Catch the Light: When the Students Ask to “Run it Again”

I start most of my classes off with a quick share time.  In share time we are allowed to say anything that takes 10 seconds or less, or I give an alternative.  The alternative is usually what they ate for lunch, but sometimes it’s their favorite color, movie, song, book, or flavor of ice cream.

With my middle to high school students it can be hard to stick to the 10 second rule.  Some students need to get things off of their chest.  Over the course of the year the dance studio becomes somewhere where the students can share their true feelings.  I hear about successes, stresses, school frustrations, and more.  After share time the students feel better.  They have cleared their mind and can now focus on their technique.

Recently in share time one of my students shared that she was stressed because she had a night full of homework ahead of her.  Her story went something like this:

Tonight I am going to be up until the a.m. because I have so much homework.  My Mom didn’t want me to come to dance but I came because I love dance and it makes me feel better.

I immediately felt a pang of happiness in my heart.  As dance teachers we are constantly trying to find the balance of setting realistic expectations for students without giving them additional stress.  Obviously they need to work hard to reach their goals and improve their technique.  The pressures of school are much greater than they have ever been, and we strive to make the studio a place where they can release their anxieties.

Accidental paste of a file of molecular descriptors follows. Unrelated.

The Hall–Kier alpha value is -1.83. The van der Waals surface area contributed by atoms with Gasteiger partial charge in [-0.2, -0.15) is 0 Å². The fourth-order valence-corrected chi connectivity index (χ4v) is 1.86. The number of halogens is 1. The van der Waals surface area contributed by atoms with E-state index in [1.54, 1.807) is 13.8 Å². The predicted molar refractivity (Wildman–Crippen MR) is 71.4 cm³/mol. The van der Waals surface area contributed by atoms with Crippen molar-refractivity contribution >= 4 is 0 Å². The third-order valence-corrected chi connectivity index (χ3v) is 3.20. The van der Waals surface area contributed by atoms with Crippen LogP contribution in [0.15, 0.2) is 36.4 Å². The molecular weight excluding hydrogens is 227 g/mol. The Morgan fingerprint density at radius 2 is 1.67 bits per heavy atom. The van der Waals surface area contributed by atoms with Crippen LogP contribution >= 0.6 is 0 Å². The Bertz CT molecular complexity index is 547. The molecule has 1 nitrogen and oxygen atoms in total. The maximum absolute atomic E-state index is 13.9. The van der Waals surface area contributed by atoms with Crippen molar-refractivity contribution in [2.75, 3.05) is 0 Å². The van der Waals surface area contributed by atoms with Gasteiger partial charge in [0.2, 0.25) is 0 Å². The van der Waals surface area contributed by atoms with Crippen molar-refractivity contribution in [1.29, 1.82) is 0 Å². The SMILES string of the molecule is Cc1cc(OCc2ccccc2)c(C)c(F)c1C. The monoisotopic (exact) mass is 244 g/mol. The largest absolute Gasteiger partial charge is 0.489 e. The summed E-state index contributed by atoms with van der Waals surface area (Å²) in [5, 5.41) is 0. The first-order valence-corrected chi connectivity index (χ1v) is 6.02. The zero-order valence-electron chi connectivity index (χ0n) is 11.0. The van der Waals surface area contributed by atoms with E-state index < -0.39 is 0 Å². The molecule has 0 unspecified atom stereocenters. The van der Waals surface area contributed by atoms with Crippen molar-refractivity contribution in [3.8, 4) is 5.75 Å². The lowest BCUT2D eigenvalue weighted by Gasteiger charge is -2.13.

Share time ended and we transitioned into technique class.  Two thirds away through class we began recital practice and ended up finishing the dance.  All of the students were excited to have finished.  The sense of pride, accomplishment, and happiness filled the room as the clock approached 9 p.m.

I watched as my students performed our full dance for the first time.  Naturally, it wasn’t perfect.  We have some details to fix here and there.  But their performance and the energy they are putting behind their movement at 9 p.m. inspired me.  At the end of the dance, the clock struck 9 and I walked over to the music to turn it off and dismiss class.  That’s when a voice chimed in:

Can we run it one more time?

This is a question that I rarely say “no” to.  Most middle and high school students are so stressed and tired that they are ready to go when class is over.  As I turned around, I realized that the student who was asking to run it again was the one who shared that she was going to be up late doing homework.  In the moment, that stress didn’t matter to her.  The feeling she was going to get from two more minutes of dancing was more valuable than two more minutes of homework or sleep.  I responded to her request, “Absolutely.  I’d love to see it again.”

We ran the dance one more time, exchanged “thank yous” and “great jobs,” and turned out the studio lights.  As she walked into the lobby, I wished the student with homework the best of luck.  While she had a night of stress ahead of her, she was still able to let dance be her stress relief.  And that made my night.

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